The Alton Natural Gas Storage Facility Project is a plan to store high-pressure natural gas in artificial caverns about one kilometer underground near Stewiacke, Nova Scotia. The company plans to use water from the Shubenacadie River to flush out salt deposits, dump the waste water back into the river, and use the resulting underground hollows to store natural gas.
The Alton Gas project commits to expanding Nova Scotia’s fossil fuel industry at a time when we urgently need to be transitioning to renewable energy. The caverns themselves would risk leaking, posing risks to the land and watershed. The project was approved without proper consultation with Mi’kmaq people, and it continues to violate the Peace and Friendship Treaties of Mi’kma’ki.
No Jobs on a Dead Planet
The Alton Gas project shows how capitalism and colonialism work in tandem. This project would make a profit from damaging wildlife habitat, taking control of the land and water, and violating the rights of those who currently rely on it.
Our Risk, Their Reward
AltaGas, the parent company of Alton Gas, is a transnational corporation with over $10 billion in assets. The CEO of AltaGas, David Harris, reported $3.7 million in total earnings in 2015. In 2016, the company reported both a 20 percent growth in revenue and a 10 percent reduction in its non-utility workforce. AltaGas is a capitalist venture, it pursues profit with disregard for all else.
Capitalist projects can be deceiving. The company says that the project would create jobs, when it would actually jeopardize more jobs than it would create – according to appeals against the project from business owners and fishing associations in the area. The company also says that the project would reduce natural gas prices for customers, when it would really just make natural gas sales more profitable for the company. Any supposed benefits would be used to justify AltaGas gaining private profit at a huge cost to people and the planet.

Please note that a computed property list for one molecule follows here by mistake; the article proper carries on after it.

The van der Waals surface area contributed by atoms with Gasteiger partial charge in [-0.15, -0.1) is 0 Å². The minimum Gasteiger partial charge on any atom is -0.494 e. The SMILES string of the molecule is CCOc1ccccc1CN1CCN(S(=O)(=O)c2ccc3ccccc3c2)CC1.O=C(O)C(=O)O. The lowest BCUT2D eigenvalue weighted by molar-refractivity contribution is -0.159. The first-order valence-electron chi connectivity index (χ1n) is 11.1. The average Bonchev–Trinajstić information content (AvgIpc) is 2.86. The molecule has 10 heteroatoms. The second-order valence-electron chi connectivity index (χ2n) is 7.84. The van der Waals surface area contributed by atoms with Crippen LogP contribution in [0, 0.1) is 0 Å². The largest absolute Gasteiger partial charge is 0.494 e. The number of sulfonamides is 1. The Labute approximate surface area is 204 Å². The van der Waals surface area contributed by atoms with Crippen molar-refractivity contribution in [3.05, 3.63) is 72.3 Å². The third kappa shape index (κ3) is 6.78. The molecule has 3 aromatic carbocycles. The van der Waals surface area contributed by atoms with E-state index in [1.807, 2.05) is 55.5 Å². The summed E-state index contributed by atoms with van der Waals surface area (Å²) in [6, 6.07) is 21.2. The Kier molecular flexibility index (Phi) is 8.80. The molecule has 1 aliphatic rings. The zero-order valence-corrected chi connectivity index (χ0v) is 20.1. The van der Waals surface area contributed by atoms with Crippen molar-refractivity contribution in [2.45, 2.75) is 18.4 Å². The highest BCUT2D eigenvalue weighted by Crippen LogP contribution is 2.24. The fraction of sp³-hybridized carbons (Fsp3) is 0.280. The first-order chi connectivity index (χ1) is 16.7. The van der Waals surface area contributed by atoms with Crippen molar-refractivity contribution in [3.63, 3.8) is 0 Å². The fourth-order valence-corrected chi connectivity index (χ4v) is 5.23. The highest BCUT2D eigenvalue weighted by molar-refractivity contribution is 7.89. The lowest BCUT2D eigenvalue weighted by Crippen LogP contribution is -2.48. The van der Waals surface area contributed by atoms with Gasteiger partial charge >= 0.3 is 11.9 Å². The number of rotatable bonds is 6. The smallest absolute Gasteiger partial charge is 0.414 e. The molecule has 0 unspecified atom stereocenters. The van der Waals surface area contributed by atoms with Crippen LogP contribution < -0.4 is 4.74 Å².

Success is Contagious
In 2013, PetroWorth was defeated in Lake Ainslie. Later in 2013, SWN was defeated in Elsipogtog. In 2017, Energy East was defeated nationally. All of these threats were defeated with the leadership of Mi’kmaq and other Indigenous peoples. All of these threats are not only defeatable in the short term, but are preventable in the long term.
Energy infrastructure – something we all need – can be socially owned and democratically controlled with respect for Indigenous sovereignty. In the long-term, it can be managed through a combination of public ownership, cooperative ownership, and community-based non-profit enterprise. In the short-term, it can be mitigated through meaningful consultation, enforceable climate agreements, and progressive legislation.
Short-term and long-term strategies are both necessary, and they both require building the capacity of social movements. Showing solidarity with the people who are resisting the Alton Gas project is a step in this process.
Here are a few ways to show solidarity with those on the front lines: